Beware of youth in the Blue House
By Jason Lim
Peggy Noonan, President Ronald Reagan’s former speechwriter and currently a columnist for the Wall Street Journal, recently wrote how the youth has outlived its usefulness in the Obama White House. She believes that Americans actually miss seeing an old and august presence when they look at Obama’s White House, staffed with relatively young people as key advisers. In fact, the New York Times recently profiled Denis McDonough, the 40-year old National Security Council’s chief of staff, as the most influential foreign policy voice in the White House.
Not that a 40-year old couldn’t be an insightful and thoughtful advisor on important matters, but Noonan’s stated longing for someone older in key positions of influence can best be described by her confession that she would feel better if Obama’s young aides ``had an arthritic ache or two … (that) they told old war stories because they’d been in old wars … that they knew what it looks like when an administration goes too far and strains the ties between itself and the bulk of the people.”
Which brings me back to Korea and President Lee’s recent choice to reshuffle his cabinet by appointing significantly young advisors to key positions. In fact, the Blue House highlighted the historical youth of its incoming Cabinet, pointing out that the average age of the eight newly-appointed ministers is 54, compared to 60.4 among the previous Cabinet members. All the astonished headlines read that the 48-year old former governor who was nominated as the new prime minister represents the first time a 40-something would hold that position in 39 years. And, of course, he is not just young, but extremely accomplished, with a rags-to-riches story that’s not dissimilar to President Lee’s own narrative.
But what really struck me was that the Blue House, by appointing a much younger set of key advisers, so excitedly expressed its expectations that the youthful Cabinet would bolster the administration’s communication with the young as well as with other political parties and social and religious groups. In effect, the Blue House is equating youth with an improved ability to communicate; and, by communication, it really means that the Blue House is hoping that the younger Cabinet would be able to better persuade different demographics and social groups to go along with the administration’s agenda for the second half of President Lee’s term.
The huge assumption here is that being young and successful equates to better ability to communicate, convince, and relate to different societal groups with wholly different and often conflicting agendas. And the fact Korea’s mainstream media has neglected to challenge the validity of this assumption speaks loudly to our society’s tendency to worship youth’s vigor and success at the expense of the old’s experience and wisdom. Prudence has become synonymous with timidity and patience with a lack of self-assurance.
That’s what makes this Cabinet reshuffling dangerous and possibly counterproductive to the Blue House. Political communication is not a matter of overpowering all other voices into submission or, at least, marginalization through overwhelming volume. To be effective, it must be an inclusive process that invites all viewpoints to the table to hash out an unsatisfactory but tenable compromise that most have a say and stake in.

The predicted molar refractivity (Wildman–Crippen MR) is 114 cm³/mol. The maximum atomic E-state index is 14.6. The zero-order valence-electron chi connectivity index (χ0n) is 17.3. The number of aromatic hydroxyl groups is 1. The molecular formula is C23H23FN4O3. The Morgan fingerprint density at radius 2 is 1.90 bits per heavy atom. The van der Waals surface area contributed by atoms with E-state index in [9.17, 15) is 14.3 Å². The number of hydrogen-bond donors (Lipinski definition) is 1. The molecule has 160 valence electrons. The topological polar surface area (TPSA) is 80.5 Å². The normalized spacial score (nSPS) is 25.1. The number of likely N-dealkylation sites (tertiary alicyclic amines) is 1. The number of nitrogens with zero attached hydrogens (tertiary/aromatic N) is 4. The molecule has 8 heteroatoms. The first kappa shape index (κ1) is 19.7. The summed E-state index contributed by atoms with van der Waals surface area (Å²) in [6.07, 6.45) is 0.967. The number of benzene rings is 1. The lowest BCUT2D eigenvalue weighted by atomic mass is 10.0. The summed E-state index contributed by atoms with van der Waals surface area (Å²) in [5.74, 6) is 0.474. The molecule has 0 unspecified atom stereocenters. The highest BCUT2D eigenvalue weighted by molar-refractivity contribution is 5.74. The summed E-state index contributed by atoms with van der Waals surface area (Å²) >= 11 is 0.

In short, you can’t bulldoze your way to better communication, as much as you know that you are correct and doing it for all the right reasons. You have to embrace effective communication, even if you might be holding your nose and the back of your throat puckering from the unpleasant aftertaste of compromise.
But, unfortunately, this is not usually the way of the youth. The young and the successful didn’t usually get to where they are by embracing and compromising. They are there because they were unique and uncompromising. They were better, smarter, and quicker than anyone else. They did things and want to do bigger things. They want to leave their mark.
As Noonan points out for the Obama White House, a ``greater concern about President Obama’s staffers and appointees is that so many… are not only young and untried, but triumphant. They are on top of the world … Now nothing can stop them. ``Let’s do big things, let’s be consequential. But consequentialism has been the blight of American political life for a decade.”
There is nothing more triumphant but fraught with more danger than being a historically young and successful prime minister with the mandate to ``communicate” better with the people. If the former governor Kim Tae-ho approaches his job with a similar sense of consequentialism, then the only thing that will likely end up being consequential will be greater social discord and a lack of effective legislative leadership for the Blue House. If Kim places himself in front of the ranks of energetic new appointees with fresh vocal cords only to out-yell the opponents, then the resulting cacophony will drown them instead.
In short, Kim has to do the impossible; he is young but can’t afford to be youthful. Instead, to be truly successful, Kim needs to disown his youth. At 48, he needs to become an elder statesman, the old, tried, and true figure who brings people together by evincing a spirit of caring. Youth is supposed to bring vigor and vision. But as Henry Kissinger said, ``The statesman's duty is to bridge the gap between experience and vision."
Jason Lim is a non-resident fellow at The Peace Foundation, a non-partisan think-tank researching policy options for peace on the Korean Peninsula. He can be reached at email@example.com. You can also follow him on Facebook.